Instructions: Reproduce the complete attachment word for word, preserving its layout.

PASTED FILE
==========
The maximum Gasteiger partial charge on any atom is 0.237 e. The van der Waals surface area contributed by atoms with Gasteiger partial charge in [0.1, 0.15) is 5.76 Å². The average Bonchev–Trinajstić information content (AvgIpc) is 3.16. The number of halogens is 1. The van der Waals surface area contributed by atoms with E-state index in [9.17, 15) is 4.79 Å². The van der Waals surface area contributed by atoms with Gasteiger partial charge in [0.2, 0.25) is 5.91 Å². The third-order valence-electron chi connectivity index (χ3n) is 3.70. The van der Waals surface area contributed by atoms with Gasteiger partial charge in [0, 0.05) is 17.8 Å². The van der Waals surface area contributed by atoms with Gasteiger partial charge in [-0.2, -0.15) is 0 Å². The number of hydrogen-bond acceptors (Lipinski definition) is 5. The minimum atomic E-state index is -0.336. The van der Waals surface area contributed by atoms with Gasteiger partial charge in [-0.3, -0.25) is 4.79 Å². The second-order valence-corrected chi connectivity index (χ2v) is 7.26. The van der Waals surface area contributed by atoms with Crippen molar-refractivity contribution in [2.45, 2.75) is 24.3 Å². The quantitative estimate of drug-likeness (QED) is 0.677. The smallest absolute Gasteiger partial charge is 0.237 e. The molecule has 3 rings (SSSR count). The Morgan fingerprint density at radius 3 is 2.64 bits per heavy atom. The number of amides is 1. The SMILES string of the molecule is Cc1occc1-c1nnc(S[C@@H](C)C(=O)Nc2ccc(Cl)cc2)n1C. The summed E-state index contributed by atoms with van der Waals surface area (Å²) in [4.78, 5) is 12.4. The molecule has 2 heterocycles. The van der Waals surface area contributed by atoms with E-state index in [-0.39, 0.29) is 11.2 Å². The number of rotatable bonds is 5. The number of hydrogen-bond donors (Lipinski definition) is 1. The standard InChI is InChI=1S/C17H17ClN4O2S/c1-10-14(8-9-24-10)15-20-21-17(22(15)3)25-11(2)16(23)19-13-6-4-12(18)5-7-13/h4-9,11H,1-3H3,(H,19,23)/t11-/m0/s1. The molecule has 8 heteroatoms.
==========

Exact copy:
The maximum Gasteiger partial charge on any atom is 0.237 e. The van der Waals surface area contributed by atoms with Gasteiger partial charge in [0.1, 0.15) is 5.76 Å². The average Bonchev–Trinajstić information content (AvgIpc) is 3.16. The number of halogens is 1. The van der Waals surface area contributed by atoms with E-state index in [9.17, 15) is 4.79 Å². The van der Waals surface area contributed by atoms with Gasteiger partial charge in [0.2, 0.25) is 5.91 Å². The third-order valence-electron chi connectivity index (χ3n) is 3.70. The van der Waals surface area contributed by atoms with Gasteiger partial charge in [0, 0.05) is 17.8 Å². The van der Waals surface area contributed by atoms with Gasteiger partial charge in [-0.2, -0.15) is 0 Å². The number of hydrogen-bond acceptors (Lipinski definition) is 5. The minimum atomic E-state index is -0.336. The van der Waals surface area contributed by atoms with Gasteiger partial charge in [-0.3, -0.25) is 4.79 Å². The second-order valence-corrected chi connectivity index (χ2v) is 7.26. The van der Waals surface area contributed by atoms with Crippen molar-refractivity contribution in [2.45, 2.75) is 24.3 Å². The quantitative estimate of drug-likeness (QED) is 0.677. The smallest absolute Gasteiger partial charge is 0.237 e. The molecule has 3 rings (SSSR count). The Morgan fingerprint density at radius 3 is 2.64 bits per heavy atom. The number of amides is 1. The SMILES string of the molecule is Cc1occc1-c1nnc(S[C@@H](C)C(=O)Nc2ccc(Cl)cc2)n1C. The summed E-state index contributed by atoms with van der Waals surface area (Å²) in [4.78, 5) is 12.4. The molecule has 2 heterocycles. The van der Waals surface area contributed by atoms with E-state index in [-0.39, 0.29) is 11.2 Å². The number of rotatable bonds is 5. The number of hydrogen-bond donors (Lipinski definition) is 1. The standard InChI is InChI=1S/C17H17ClN4O2S/c1-10-14(8-9-24-10)15-20-21-17(22(15)3)25-11(2)16(23)19-13-6-4-12(18)5-7-13/h4-9,11H,1-3H3,(H,19,23)/t11-/m0/s1. The molecule has 8 heteroatoms.